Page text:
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Originally published at Ramblings from the Flip Side (Site under construction). You can comment here or there.

Left to his own devices (I’m working and writing today), the SO is spending the day on a Justice League and Justice League Unlimited marathon. The few times I’ve walked into the living room, I’ve added my own color commentary on remembered plot holes and character arcs. And as he swings into Twilight Part I, where Darkseid asks the League’s assistance against Brainiac, I’m suddenly struck with an important question.

At what point did Brainiac become a big enough menace that he could threaten Darkseid and Apocalypse? Darkseid is a god. Brainiac is just an android (or in the old days, a psychic entity). Maybe one heck of a powerful android, but just a friggin’ android at that.

I’m struck by another question. Darkseid wants power, immortality, and a wonderful McGuffin called the Anti-Life Equation which will give him all these things. He’s vicious, amoral, and cruel. The standard definitions of megalomania, sociopathy, and psychopathy don’t apply to him since he not really deluded (he is a god, after all) nor is he truly anti-social. He just doesn’t care about anybody but himself and his goals.

So what exactly does Darkseid get out of being in charge of Apocalypse? It’s not like he cares about the adoration or the suffering of the people. Nor does he need the “assistance” of his ambitious and frivolous lieutenants. He is powerful enough to accomplish his goals on his own, without anyone’s help. At least, that’s the way he’s always been written.

Darkseid is the DCU’s biggest power player villain. He’s spanned the centuries from the medieval era heroes, through the modern era (our time), all the way to the time of the Legion of Superheroes. Sometimes he’s dead, sometimes he’s part of the Source Wall, sometimes he’s alive and kicking (just sitting on his throne, staring into space and plotting until someone does something stupid). But he is arguably a lot more powerful than Brainiac and hardly needs to “strike a deal” with the green guy just to keep Apocalypse intact.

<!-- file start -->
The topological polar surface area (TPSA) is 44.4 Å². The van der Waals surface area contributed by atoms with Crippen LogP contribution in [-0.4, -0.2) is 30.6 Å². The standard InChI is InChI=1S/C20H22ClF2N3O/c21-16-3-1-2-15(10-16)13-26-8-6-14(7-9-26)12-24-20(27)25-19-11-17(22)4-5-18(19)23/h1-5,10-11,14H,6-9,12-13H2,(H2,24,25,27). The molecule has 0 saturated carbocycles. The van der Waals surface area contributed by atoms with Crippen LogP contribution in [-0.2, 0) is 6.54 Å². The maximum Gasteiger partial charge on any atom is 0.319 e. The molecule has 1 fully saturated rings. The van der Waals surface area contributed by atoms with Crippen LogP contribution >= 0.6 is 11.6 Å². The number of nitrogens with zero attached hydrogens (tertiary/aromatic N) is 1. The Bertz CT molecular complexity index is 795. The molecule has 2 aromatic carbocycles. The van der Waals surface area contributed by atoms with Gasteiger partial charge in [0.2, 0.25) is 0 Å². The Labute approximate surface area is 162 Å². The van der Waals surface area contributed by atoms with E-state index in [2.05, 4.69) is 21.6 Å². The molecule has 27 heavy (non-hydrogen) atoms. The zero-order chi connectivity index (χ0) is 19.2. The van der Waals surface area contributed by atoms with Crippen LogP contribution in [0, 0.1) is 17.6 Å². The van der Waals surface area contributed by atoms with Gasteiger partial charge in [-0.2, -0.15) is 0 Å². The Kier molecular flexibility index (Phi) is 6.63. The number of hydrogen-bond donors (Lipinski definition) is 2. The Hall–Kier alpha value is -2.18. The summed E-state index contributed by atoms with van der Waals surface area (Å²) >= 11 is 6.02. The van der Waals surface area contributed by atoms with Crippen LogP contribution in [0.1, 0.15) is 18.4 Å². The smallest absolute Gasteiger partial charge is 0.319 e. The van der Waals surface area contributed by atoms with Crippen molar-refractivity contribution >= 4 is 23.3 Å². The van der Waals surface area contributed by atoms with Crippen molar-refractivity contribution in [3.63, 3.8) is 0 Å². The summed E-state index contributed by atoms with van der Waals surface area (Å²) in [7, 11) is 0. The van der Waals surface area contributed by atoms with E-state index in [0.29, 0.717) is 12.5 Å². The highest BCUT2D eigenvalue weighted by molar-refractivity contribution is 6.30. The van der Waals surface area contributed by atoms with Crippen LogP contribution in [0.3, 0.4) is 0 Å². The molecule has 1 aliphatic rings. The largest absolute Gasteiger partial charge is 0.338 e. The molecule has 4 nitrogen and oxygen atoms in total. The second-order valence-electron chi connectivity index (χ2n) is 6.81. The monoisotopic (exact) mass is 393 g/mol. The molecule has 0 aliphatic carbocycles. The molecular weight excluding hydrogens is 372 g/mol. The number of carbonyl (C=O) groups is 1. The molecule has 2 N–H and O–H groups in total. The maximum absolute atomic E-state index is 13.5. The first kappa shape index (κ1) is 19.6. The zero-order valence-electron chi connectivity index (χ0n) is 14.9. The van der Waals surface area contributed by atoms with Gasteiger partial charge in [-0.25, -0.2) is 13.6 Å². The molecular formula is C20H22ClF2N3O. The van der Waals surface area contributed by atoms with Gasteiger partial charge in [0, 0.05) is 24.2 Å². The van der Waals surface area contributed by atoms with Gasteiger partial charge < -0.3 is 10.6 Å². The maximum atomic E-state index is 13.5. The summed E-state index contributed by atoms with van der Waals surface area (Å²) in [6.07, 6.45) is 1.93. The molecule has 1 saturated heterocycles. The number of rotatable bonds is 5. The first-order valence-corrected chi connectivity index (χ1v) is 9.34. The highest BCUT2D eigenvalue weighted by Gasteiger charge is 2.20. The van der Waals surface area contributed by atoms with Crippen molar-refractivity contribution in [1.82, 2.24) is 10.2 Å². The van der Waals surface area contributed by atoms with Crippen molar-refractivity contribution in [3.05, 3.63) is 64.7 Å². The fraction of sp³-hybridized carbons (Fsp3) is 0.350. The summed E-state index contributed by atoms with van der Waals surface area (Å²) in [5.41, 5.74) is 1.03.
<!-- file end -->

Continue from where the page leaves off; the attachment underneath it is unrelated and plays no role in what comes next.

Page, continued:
And now I want to know at what point Darkseid took over Apocalypse. At what point did he consider the whole thing a project worth his attention? I want to know why Orion’s DC wiki page, Orion has long been known as Darkseid’s son, has a “mom” reference linked to a comic page where Tigra claims Darkseid is not his father. I always thought Kalibak (Orion’s half brother) was the younger son, not the elder. Now I find out that Darkseid fell in love once long ago (with Suli) and had a son (Kalibak), but then there was Orion who may or may not be Darkseid’s son.

Suddenly I’m in love with a love story that I would almost pay Warner Brothers (DC Comics’ parent company) to let me write.

We all have a romantic side (believing in the power of love and heroes). It’s why Romance as a genre makes so damn much money. It’s why even our action movies have love interests in them. It’s why we cheer even for the bad guys when they have their hearts broken. We’ve been there, feeling the passion, the instant attractions, the destruction of our dreams when we lose what we love.

That’s why writing a new version of the Darkseid love story appeals to me. Here is one of the coldest of the cold bad guys who has a vulnerable side, a weakness that he has shared with no one else. Once upon a time, before he was Darkseid, he had a “love of his life” before she was murdered. He had a second son later with a woman what he did not love, who may have loved him (or had other motives for consorting with him). I want to take this heartless villain and make him a man of great passion. I want to break him into little pieces, one bit at a time, as the supports in his life are taken from him one at a time. Exploring Tigra’s relationship with him, her connections to Granny Goodness, and Heggra’s own dark schemes for her son.

Grayven, Darkseid’s third son, is a recent addition to the DCU, so I haven’t yet plotted out his mother’s relationship to any of this. But three women, three children? What other children of Darkseid could be hiding in the wings? A daughter perhaps, forgotten and sacrificed to Darkseid’s ambitions? Or perhaps he never knew she existed (that one is a stretch). Yeah, the daughter is a bit of a Mary Sue, but I’m seeing quite the potential here.

Damn. At what point did I become a Darkseid fan? When I was a kid, I didn’t care much for Jack Kirby’s world and characters. Something has certainly changed, though, because I’m obsessed with taking a younger, more vulnerable Darkseid and put him quite thoroughly through the wringer.

Comments

( 2 comments — Leave a comment )
brandietarvin
Feb. 2nd, 2014 04:11 pm (UTC)
You are EVIL!

The comic is hilarious. Love it!
( 2 comments — Leave a comment )

Brandie's Stories

The Monster of Mogahnee Bay (reprint ebook, Coming Soon, Musa Publishing)

The Drunkard's Progress (Coming Soon, Musa Publishing)

Slipping Thru the Cracks, Latchkeys #7 (Sept 2012 Crazy 8 Press)

Legend of the Beemen (June 2012 Musa Publishing)

Feast of the Torn (upcoming Buzzy Magazine)

The Hunt for Liberty Jones (Space Tramps, Flying Pen Press)

The Tales We'll Tell Tomorrow (Shadowrun: Street Legends, Catalyst Game Labs)

Silk and Steam (The Ladies of Trade Town, HarpHaven Press)

Love Me Knot (A Lady Katya Story, Storyportals.com)

Another Day, Another Labor (A Career Guide to Your Job in Hell)

Locke-Down (Blue Kingdoms: Mages & Magic)

The Rose Garden (Shadowrun: Corporate Guide-Mitsuhama Fiction, Catalyst Game Labs)

The Monster of Mogahnee Bay (Blue Kingdoms: Shades & Specters)

Just My Luck (Pirates of the Blue Kingdoms)

Two for the Price of One (Transformers: Legends, iBooks Inc.)

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